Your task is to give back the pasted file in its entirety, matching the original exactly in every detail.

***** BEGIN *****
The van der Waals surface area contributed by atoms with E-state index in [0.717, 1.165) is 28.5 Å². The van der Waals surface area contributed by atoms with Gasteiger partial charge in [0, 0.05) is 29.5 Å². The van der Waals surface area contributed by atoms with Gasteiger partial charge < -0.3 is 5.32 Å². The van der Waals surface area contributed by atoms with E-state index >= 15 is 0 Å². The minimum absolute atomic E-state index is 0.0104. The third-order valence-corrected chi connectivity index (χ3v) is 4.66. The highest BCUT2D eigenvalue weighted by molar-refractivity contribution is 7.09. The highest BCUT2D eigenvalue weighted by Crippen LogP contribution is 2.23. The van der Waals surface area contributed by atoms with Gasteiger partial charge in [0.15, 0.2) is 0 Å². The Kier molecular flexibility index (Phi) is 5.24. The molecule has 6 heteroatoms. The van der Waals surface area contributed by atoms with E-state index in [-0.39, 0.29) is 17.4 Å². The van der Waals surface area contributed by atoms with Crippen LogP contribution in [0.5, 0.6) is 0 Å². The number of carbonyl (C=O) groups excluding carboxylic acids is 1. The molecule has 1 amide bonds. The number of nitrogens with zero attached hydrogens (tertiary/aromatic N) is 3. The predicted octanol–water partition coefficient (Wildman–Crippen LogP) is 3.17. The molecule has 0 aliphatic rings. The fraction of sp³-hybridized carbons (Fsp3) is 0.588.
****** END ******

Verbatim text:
The van der Waals surface area contributed by atoms with E-state index in [0.717, 1.165) is 28.5 Å². The van der Waals surface area contributed by atoms with Gasteiger partial charge in [0, 0.05) is 29.5 Å². The van der Waals surface area contributed by atoms with Gasteiger partial charge < -0.3 is 5.32 Å². The van der Waals surface area contributed by atoms with E-state index >= 15 is 0 Å². The minimum absolute atomic E-state index is 0.0104. The third-order valence-corrected chi connectivity index (χ3v) is 4.66. The highest BCUT2D eigenvalue weighted by molar-refractivity contribution is 7.09. The highest BCUT2D eigenvalue weighted by Crippen LogP contribution is 2.23. The van der Waals surface area contributed by atoms with Gasteiger partial charge in [0.15, 0.2) is 0 Å². The Kier molecular flexibility index (Phi) is 5.24. The molecule has 6 heteroatoms. The van der Waals surface area contributed by atoms with E-state index in [-0.39, 0.29) is 17.4 Å². The van der Waals surface area contributed by atoms with Crippen LogP contribution in [0.5, 0.6) is 0 Å². The number of carbonyl (C=O) groups excluding carboxylic acids is 1. The molecule has 1 amide bonds. The number of nitrogens with zero attached hydrogens (tertiary/aromatic N) is 3. The predicted octanol–water partition coefficient (Wildman–Crippen LogP) is 3.17. The molecule has 0 aliphatic rings. The fraction of sp³-hybridized carbons (Fsp3) is 0.588.